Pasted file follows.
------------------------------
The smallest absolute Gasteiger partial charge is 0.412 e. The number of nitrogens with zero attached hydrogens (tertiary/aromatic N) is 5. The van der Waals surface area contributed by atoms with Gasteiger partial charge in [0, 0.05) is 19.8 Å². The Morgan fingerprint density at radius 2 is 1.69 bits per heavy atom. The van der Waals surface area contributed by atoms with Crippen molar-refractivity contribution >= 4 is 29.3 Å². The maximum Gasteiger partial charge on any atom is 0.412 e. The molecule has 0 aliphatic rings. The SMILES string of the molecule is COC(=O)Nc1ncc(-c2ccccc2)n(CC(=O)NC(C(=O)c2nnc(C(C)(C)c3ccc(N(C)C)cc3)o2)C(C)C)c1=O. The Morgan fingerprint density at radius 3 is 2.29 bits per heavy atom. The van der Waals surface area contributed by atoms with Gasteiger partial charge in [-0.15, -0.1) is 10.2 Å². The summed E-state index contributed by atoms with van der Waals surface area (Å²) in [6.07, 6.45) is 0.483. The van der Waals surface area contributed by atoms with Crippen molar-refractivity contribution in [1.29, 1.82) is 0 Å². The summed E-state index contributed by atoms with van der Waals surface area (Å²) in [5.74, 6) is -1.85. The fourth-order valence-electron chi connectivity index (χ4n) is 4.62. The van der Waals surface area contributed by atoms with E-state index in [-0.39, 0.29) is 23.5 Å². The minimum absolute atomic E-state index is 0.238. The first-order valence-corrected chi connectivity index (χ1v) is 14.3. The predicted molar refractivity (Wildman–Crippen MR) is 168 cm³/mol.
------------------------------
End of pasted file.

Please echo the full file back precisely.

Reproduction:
The smallest absolute Gasteiger partial charge is 0.412 e. The number of nitrogens with zero attached hydrogens (tertiary/aromatic N) is 5. The van der Waals surface area contributed by atoms with Gasteiger partial charge in [0, 0.05) is 19.8 Å². The Morgan fingerprint density at radius 2 is 1.69 bits per heavy atom. The van der Waals surface area contributed by atoms with Crippen molar-refractivity contribution >= 4 is 29.3 Å². The maximum Gasteiger partial charge on any atom is 0.412 e. The molecule has 0 aliphatic rings. The SMILES string of the molecule is COC(=O)Nc1ncc(-c2ccccc2)n(CC(=O)NC(C(=O)c2nnc(C(C)(C)c3ccc(N(C)C)cc3)o2)C(C)C)c1=O. The Morgan fingerprint density at radius 3 is 2.29 bits per heavy atom. The van der Waals surface area contributed by atoms with Gasteiger partial charge in [-0.15, -0.1) is 10.2 Å². The summed E-state index contributed by atoms with van der Waals surface area (Å²) in [6.07, 6.45) is 0.483. The van der Waals surface area contributed by atoms with Crippen molar-refractivity contribution in [1.29, 1.82) is 0 Å². The summed E-state index contributed by atoms with van der Waals surface area (Å²) in [5.74, 6) is -1.85. The fourth-order valence-electron chi connectivity index (χ4n) is 4.62. The van der Waals surface area contributed by atoms with E-state index in [-0.39, 0.29) is 23.5 Å². The minimum absolute atomic E-state index is 0.238. The first-order valence-corrected chi connectivity index (χ1v) is 14.3. The predicted molar refractivity (Wildman–Crippen MR) is 168 cm³/mol.